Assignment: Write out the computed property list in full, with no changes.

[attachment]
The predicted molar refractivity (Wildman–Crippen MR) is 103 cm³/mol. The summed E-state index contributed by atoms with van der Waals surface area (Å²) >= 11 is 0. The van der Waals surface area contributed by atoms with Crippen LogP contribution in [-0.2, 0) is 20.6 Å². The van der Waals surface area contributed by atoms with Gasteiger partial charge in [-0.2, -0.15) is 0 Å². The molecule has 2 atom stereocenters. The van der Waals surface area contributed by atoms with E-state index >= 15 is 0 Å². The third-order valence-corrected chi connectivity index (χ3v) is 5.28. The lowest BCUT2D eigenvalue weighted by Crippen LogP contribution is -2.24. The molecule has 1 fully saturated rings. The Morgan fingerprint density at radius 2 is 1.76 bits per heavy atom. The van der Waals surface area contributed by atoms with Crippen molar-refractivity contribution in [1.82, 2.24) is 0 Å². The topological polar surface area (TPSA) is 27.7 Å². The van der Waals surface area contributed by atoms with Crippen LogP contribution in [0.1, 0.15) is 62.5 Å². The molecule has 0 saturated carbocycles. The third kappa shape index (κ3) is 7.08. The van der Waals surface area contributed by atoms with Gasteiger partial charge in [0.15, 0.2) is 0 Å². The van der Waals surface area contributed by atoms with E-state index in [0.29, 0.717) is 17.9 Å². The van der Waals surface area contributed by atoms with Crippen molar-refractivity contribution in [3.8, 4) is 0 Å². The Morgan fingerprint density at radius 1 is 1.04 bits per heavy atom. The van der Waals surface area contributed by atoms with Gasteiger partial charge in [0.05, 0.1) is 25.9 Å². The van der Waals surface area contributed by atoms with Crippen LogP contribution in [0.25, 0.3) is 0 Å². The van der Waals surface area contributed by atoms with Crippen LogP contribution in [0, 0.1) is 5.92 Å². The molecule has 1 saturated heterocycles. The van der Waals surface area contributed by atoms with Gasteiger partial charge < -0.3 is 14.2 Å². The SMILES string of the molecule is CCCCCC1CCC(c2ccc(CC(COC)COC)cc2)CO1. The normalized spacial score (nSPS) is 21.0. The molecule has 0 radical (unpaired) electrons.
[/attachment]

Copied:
The predicted molar refractivity (Wildman–Crippen MR) is 103 cm³/mol. The summed E-state index contributed by atoms with van der Waals surface area (Å²) >= 11 is 0. The van der Waals surface area contributed by atoms with Crippen LogP contribution in [-0.2, 0) is 20.6 Å². The van der Waals surface area contributed by atoms with Gasteiger partial charge in [-0.2, -0.15) is 0 Å². The molecule has 2 atom stereocenters. The van der Waals surface area contributed by atoms with E-state index >= 15 is 0 Å². The third-order valence-corrected chi connectivity index (χ3v) is 5.28. The lowest BCUT2D eigenvalue weighted by Crippen LogP contribution is -2.24. The molecule has 1 fully saturated rings. The Morgan fingerprint density at radius 2 is 1.76 bits per heavy atom. The van der Waals surface area contributed by atoms with Crippen molar-refractivity contribution in [1.82, 2.24) is 0 Å². The topological polar surface area (TPSA) is 27.7 Å². The van der Waals surface area contributed by atoms with Crippen LogP contribution in [0.1, 0.15) is 62.5 Å². The molecule has 0 saturated carbocycles. The third kappa shape index (κ3) is 7.08. The van der Waals surface area contributed by atoms with Gasteiger partial charge in [0.15, 0.2) is 0 Å². The van der Waals surface area contributed by atoms with E-state index in [0.29, 0.717) is 17.9 Å². The van der Waals surface area contributed by atoms with Crippen molar-refractivity contribution in [3.8, 4) is 0 Å². The Morgan fingerprint density at radius 1 is 1.04 bits per heavy atom. The van der Waals surface area contributed by atoms with Gasteiger partial charge in [0.05, 0.1) is 25.9 Å². The van der Waals surface area contributed by atoms with Crippen LogP contribution in [0.25, 0.3) is 0 Å². The van der Waals surface area contributed by atoms with Crippen LogP contribution in [0, 0.1) is 5.92 Å². The molecule has 1 saturated heterocycles. The van der Waals surface area contributed by atoms with Gasteiger partial charge < -0.3 is 14.2 Å². The SMILES string of the molecule is CCCCCC1CCC(c2ccc(CC(COC)COC)cc2)CO1. The normalized spacial score (nSPS) is 21.0. The molecule has 0 radical (unpaired) electrons.